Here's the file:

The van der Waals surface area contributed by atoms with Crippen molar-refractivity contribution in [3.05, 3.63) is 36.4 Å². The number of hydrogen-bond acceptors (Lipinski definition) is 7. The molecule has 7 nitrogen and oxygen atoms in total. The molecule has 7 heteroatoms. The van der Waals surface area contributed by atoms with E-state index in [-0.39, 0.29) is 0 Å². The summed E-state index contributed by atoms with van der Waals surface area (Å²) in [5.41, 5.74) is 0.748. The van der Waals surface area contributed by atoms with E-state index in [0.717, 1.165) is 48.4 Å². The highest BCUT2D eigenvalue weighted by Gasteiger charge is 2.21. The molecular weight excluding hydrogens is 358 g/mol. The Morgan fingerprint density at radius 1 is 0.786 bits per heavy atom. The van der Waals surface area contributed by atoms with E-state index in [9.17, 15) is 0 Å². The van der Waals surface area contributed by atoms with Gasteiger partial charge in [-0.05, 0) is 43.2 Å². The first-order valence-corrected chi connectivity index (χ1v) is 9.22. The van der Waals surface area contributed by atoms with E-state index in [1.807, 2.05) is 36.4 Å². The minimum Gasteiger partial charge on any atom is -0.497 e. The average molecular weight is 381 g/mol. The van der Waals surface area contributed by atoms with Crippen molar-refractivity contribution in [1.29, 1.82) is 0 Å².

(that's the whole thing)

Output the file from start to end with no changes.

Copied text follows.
The van der Waals surface area contributed by atoms with Crippen molar-refractivity contribution in [3.05, 3.63) is 36.4 Å². The number of hydrogen-bond acceptors (Lipinski definition) is 7. The molecule has 7 nitrogen and oxygen atoms in total. The molecule has 7 heteroatoms. The van der Waals surface area contributed by atoms with E-state index in [-0.39, 0.29) is 0 Å². The summed E-state index contributed by atoms with van der Waals surface area (Å²) in [5.41, 5.74) is 0.748. The van der Waals surface area contributed by atoms with E-state index in [0.717, 1.165) is 48.4 Å². The highest BCUT2D eigenvalue weighted by Gasteiger charge is 2.21. The molecular weight excluding hydrogens is 358 g/mol. The Morgan fingerprint density at radius 1 is 0.786 bits per heavy atom. The van der Waals surface area contributed by atoms with E-state index in [9.17, 15) is 0 Å². The van der Waals surface area contributed by atoms with Gasteiger partial charge in [-0.05, 0) is 43.2 Å². The first-order valence-corrected chi connectivity index (χ1v) is 9.22. The van der Waals surface area contributed by atoms with E-state index in [1.807, 2.05) is 36.4 Å². The minimum Gasteiger partial charge on any atom is -0.497 e. The average molecular weight is 381 g/mol. The van der Waals surface area contributed by atoms with Crippen molar-refractivity contribution in [1.29, 1.82) is 0 Å².